Taxi industry says Cabbies deserve priority for COVID-19 vaccine

Media Release
February 19, 2021 

With the COVID-19 vaccination set to roll out nationally within the coming days, the taxi industry has appealed to the Commonwealth and State Governments to prioritise its drivers for COVID-19 vaccinations for the collective benefit of the community.

The peak industry body, the Australian Taxi Industry Association, has recommended a similar approach be adopted to the one implemented by the US Centre for Disease Control (CDC) whereby taxi drivers and other public transit drivers are recognised as essential frontline workers.

This does not place taxi drivers ahead of the elderly, frontline medical and quarantine staff, but rather in the next high-priority category.

Mr Blair Davies, CEO of the Taxi Council of Queensland (TCQ) says, just as in the US, taxi drivers should be included in Phase 1B of the rollout, recognising them as ‘essential frontline workers’. He believes taxi drivers logically fall into this group as they provide essential mobility services for many vulnerable people in the community.

“The taxi industry has approximately 12,000 drivers in Queensland who routinely may come into close and sustained contact with people at higher risk and vulnerability in regard to COVID-19,” he explains.

“The taxi industry is the only segment within Queensland’s Personalised Transport sector that has wheelchair accessible vehicles and these drivers obviously come into particularly close contact with passengers who need assistance due to disability. Securing wheelchairs and assisting with seatbelts is integral to these services being provided safely, but it puts our drivers in very close contact with passengers who may fall into the highest risk categories,” says Mr Davies.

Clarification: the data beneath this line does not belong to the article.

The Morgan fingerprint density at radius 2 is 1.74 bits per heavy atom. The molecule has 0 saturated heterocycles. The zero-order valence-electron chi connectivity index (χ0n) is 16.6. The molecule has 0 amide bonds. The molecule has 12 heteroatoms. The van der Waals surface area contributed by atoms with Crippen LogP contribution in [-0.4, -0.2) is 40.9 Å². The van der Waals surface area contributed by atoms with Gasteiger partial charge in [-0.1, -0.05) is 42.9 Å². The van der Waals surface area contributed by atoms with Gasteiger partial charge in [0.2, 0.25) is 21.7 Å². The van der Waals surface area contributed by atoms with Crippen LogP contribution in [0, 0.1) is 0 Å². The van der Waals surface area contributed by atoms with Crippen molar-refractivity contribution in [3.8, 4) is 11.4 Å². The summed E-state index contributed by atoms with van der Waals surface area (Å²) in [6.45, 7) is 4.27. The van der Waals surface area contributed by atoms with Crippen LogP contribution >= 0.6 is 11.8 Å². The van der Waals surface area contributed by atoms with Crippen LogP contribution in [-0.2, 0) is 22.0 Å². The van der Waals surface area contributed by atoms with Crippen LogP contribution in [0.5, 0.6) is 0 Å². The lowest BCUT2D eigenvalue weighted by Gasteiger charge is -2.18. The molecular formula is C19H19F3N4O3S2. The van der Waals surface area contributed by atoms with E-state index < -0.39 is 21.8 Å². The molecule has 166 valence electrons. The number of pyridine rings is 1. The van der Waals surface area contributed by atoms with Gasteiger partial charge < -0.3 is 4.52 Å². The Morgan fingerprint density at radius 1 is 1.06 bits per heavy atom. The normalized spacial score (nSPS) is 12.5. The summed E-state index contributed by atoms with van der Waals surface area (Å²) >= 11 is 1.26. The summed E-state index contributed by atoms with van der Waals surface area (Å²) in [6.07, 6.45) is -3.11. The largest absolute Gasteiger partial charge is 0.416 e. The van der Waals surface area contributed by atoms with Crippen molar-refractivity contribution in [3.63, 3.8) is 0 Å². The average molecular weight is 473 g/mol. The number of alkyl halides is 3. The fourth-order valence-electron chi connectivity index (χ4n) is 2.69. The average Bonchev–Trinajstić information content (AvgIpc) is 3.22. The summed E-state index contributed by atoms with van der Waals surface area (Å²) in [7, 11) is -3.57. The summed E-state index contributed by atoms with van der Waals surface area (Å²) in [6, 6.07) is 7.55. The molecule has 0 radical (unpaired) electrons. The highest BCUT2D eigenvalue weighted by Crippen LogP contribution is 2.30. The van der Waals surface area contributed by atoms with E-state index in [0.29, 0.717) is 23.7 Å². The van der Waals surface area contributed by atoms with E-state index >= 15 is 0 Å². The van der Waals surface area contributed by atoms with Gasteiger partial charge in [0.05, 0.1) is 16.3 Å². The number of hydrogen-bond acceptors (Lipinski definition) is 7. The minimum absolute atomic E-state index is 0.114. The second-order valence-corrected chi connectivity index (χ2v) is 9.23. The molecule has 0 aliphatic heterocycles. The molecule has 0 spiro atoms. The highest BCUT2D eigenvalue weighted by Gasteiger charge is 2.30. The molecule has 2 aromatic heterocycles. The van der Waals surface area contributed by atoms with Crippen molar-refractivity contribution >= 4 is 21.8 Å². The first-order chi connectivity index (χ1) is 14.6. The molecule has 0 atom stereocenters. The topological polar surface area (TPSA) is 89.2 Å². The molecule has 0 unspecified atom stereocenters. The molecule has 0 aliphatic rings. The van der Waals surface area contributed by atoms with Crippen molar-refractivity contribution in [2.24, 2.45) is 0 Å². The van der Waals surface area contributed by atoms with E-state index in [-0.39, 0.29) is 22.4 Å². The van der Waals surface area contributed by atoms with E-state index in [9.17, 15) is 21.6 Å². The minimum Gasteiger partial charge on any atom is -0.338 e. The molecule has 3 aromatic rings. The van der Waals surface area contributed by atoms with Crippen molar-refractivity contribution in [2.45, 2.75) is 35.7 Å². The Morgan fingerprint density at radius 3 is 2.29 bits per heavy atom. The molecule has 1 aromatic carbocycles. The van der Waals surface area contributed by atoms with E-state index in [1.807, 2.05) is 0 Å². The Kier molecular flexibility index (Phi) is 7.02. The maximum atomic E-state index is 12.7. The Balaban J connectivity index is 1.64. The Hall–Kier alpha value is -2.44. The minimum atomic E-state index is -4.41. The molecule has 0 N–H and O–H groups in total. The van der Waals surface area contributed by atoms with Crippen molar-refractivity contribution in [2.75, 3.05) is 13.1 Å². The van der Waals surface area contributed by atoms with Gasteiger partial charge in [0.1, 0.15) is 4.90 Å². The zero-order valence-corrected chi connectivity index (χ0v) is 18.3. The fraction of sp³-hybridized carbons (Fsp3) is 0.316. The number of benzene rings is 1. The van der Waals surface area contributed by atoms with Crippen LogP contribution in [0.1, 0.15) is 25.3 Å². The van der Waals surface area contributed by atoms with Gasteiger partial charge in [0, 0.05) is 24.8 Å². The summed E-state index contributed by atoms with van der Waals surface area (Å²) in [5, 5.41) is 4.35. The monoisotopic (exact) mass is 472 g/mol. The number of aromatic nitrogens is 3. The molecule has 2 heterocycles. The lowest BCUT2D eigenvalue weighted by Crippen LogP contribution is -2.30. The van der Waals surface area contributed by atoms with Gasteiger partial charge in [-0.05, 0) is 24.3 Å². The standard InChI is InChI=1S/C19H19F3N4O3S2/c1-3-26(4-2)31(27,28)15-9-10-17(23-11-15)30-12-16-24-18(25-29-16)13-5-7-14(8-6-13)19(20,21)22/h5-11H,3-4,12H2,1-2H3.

Providing further supporting argument for taxi drivers to receive priority vaccination, was the recent incident of a Brisbane man who was twice made to get a cab from hospital to hotel quarantine, while not knowing his COVID status.

“We have queried a recent Government directive that taxi drivers can be required to transport passengers to quarantine and are awaiting a response,” Mr Davies said. “From an industry perspective, we want to make sure that cabbies can earn an income safely, whilst also minimising any risk for our passengers. If the Government expects taxi drivers to be transporting people to quarantine, they should be making vaccination available to cabbies as a high priority.”

Mr Davies says the TCQ notes that the Brisbane City Council has called for bus drivers to be considered a priority and that makes good sense. Bus drivers and taxi drivers are both very much on the frontline when it comes to providing essential mobility services for local communities.

“The rules clearly state that priority groups are to be identified by considering the public health, medical and epidemiological evidence on who would be most affected if they contracted COVID-19,” said Mr Davies. “Clearly, taxi drivers and bus drivers warrant priority under that logic and so hopefully we will see a decision along those lines from Queensland Health very, very soon”.